There is a feeling of victimisation and marginalisation in light of recent times. The country’s secular and diverse fabric has been attacked in recent months and this has undoubtedly had a bearing on our political inclinations. We feel very uncomfortable in times of such polarisation. It will be visible in how we vote and I hope the rest of the city, regardless of faith, also values the country’s diversity,
said Mr. T. Thomas, a church goer.
In the aftermath of the alleged ransacking of the St. Alphonsa Church, late on Sunday night, around 250 people had gathered at the church for the evening prayers.
Presiding over the mass, Chancellor of the Archidiocese of Delhi Fr. Matthew Koyickal, urged the congregation to keep strength and maintain calm amidst the slew of attacks on Christianity across the city.
After the evening service Fr. Matthew Koyickal told Point Blank 7,
We feel that it is likely, because of the timing, that these incidents are all connected and that there is some political strategising involved. These churches have stood for a long time now and never before have there been any problems with security. The timing draws the motives into question.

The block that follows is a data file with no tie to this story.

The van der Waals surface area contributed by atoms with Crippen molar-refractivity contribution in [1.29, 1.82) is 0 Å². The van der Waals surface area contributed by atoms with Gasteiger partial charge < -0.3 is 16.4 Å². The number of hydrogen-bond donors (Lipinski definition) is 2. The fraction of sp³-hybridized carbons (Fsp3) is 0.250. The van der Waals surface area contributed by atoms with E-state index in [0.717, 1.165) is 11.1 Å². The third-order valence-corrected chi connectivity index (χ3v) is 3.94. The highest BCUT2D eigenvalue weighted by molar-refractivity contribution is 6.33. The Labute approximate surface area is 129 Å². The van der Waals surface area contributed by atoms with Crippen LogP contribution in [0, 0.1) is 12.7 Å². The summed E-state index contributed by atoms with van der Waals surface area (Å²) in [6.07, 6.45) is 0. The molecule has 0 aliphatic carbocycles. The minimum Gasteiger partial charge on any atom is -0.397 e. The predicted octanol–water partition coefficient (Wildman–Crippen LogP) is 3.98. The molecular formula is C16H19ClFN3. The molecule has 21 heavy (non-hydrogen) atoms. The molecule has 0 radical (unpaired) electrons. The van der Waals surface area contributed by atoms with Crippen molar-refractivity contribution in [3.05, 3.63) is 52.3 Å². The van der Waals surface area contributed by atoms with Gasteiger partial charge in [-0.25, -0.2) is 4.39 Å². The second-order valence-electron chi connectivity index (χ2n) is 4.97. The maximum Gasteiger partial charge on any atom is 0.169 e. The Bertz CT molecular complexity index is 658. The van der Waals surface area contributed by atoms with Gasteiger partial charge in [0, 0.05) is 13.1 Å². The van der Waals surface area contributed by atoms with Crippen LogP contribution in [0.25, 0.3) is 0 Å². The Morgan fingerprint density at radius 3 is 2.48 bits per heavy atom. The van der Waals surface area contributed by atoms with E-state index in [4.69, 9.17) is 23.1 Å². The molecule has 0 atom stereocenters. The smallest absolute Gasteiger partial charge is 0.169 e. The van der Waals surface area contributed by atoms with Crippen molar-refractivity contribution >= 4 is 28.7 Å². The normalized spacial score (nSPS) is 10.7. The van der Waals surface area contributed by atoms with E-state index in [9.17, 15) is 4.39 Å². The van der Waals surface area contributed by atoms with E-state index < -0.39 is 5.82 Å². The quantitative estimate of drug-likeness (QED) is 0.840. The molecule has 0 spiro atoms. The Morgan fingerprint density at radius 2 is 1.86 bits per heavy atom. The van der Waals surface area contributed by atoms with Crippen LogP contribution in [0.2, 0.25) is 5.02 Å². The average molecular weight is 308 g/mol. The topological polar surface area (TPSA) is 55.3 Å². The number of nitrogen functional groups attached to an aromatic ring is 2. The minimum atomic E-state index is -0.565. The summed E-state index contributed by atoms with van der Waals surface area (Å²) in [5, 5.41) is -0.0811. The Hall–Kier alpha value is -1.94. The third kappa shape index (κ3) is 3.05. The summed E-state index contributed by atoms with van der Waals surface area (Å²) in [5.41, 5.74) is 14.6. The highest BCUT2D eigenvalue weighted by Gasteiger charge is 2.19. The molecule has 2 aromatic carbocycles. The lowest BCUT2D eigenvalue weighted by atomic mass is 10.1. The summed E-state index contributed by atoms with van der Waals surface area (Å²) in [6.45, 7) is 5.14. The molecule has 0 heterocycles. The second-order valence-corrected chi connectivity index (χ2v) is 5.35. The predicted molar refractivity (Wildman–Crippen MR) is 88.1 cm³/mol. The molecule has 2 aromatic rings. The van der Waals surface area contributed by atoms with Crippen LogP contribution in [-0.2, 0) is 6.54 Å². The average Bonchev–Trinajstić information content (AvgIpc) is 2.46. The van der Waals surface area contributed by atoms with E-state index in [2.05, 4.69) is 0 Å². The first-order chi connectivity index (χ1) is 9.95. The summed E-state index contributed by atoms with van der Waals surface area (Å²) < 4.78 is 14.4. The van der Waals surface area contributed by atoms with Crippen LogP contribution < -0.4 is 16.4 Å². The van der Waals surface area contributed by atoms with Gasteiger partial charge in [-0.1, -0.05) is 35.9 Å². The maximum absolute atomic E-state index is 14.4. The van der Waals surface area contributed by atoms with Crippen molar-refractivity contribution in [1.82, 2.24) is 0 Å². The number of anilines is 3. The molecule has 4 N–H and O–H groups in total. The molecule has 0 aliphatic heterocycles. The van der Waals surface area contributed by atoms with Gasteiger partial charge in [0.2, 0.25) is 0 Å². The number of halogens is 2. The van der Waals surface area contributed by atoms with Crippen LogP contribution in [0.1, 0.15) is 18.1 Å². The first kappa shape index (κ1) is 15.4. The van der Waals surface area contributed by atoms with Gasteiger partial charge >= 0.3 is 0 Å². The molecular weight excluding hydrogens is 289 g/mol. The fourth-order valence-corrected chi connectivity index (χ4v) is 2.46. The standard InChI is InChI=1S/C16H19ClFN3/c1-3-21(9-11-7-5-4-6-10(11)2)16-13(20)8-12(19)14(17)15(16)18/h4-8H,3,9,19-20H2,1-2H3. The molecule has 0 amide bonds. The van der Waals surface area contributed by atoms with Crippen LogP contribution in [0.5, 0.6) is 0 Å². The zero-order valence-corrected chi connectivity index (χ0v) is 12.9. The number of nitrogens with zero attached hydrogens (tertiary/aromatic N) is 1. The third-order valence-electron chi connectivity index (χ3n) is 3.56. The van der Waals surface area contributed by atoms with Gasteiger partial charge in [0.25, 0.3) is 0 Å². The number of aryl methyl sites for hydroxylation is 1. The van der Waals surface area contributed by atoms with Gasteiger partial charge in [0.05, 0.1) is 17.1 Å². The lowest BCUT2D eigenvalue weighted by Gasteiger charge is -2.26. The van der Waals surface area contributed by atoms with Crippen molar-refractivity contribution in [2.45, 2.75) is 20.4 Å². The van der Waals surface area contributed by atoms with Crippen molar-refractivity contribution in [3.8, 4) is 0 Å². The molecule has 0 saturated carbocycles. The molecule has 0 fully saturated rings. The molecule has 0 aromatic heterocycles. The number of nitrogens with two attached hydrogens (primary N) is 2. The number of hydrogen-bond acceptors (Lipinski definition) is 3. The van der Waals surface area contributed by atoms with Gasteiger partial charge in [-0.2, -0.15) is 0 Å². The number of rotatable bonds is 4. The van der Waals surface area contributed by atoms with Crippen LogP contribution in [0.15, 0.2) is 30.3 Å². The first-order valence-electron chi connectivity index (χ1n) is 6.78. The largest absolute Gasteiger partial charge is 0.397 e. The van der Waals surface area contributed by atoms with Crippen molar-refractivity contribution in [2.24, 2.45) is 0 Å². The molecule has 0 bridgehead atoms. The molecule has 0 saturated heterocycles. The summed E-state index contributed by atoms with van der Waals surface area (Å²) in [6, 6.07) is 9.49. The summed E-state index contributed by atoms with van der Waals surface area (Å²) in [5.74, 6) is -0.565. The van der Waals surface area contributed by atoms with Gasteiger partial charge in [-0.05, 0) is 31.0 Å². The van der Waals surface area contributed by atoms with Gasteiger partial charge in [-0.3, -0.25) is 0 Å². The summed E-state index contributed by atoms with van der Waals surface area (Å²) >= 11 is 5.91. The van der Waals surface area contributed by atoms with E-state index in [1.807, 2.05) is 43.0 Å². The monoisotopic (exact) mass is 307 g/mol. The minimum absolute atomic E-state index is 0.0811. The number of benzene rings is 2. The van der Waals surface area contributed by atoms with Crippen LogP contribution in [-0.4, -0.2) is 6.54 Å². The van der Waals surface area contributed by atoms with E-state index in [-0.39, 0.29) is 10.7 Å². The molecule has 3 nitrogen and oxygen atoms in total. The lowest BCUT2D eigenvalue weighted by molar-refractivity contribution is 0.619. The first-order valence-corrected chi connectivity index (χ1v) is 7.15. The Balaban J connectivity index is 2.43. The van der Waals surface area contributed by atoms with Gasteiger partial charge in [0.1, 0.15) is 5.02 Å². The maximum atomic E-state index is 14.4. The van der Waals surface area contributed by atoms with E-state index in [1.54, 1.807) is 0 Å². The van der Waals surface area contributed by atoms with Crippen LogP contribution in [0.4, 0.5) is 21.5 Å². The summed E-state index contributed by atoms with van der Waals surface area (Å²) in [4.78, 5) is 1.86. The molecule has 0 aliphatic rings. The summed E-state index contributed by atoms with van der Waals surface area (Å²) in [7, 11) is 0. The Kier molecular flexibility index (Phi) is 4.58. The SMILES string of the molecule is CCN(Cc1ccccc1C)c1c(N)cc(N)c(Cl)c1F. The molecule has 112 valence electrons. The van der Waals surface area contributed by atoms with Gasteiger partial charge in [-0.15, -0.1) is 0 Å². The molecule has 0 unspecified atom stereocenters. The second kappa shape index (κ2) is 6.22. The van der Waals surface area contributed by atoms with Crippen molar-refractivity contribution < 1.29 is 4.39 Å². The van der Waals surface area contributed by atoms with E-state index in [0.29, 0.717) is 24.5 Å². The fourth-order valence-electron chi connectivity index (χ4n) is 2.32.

The chancellor’s thoughts seemed to be echoed by most people who had congregated for the evening mass at St. Alphonsa Church.
The incidents over the past two months have been very upsetting. In our minds, there are clear indications of these incidents being politically motivated because of the symbolic violence, the timing and the official inaction in dealing with these crimes,
said churchgoer, Dr. Anish Matthew.
A discernible sense of dissatisfaction with government and police authorities has come about with the allegedly lackadaisical official response following the incidents.
According to Dr. Pradip Datta, professor of Political Science at Delhi University,
These attacks are designed to marginalise the Christian community; to show that they are outside of the mainstream and to foster a general sense of insecurity just like what is happening all over the South Asian region.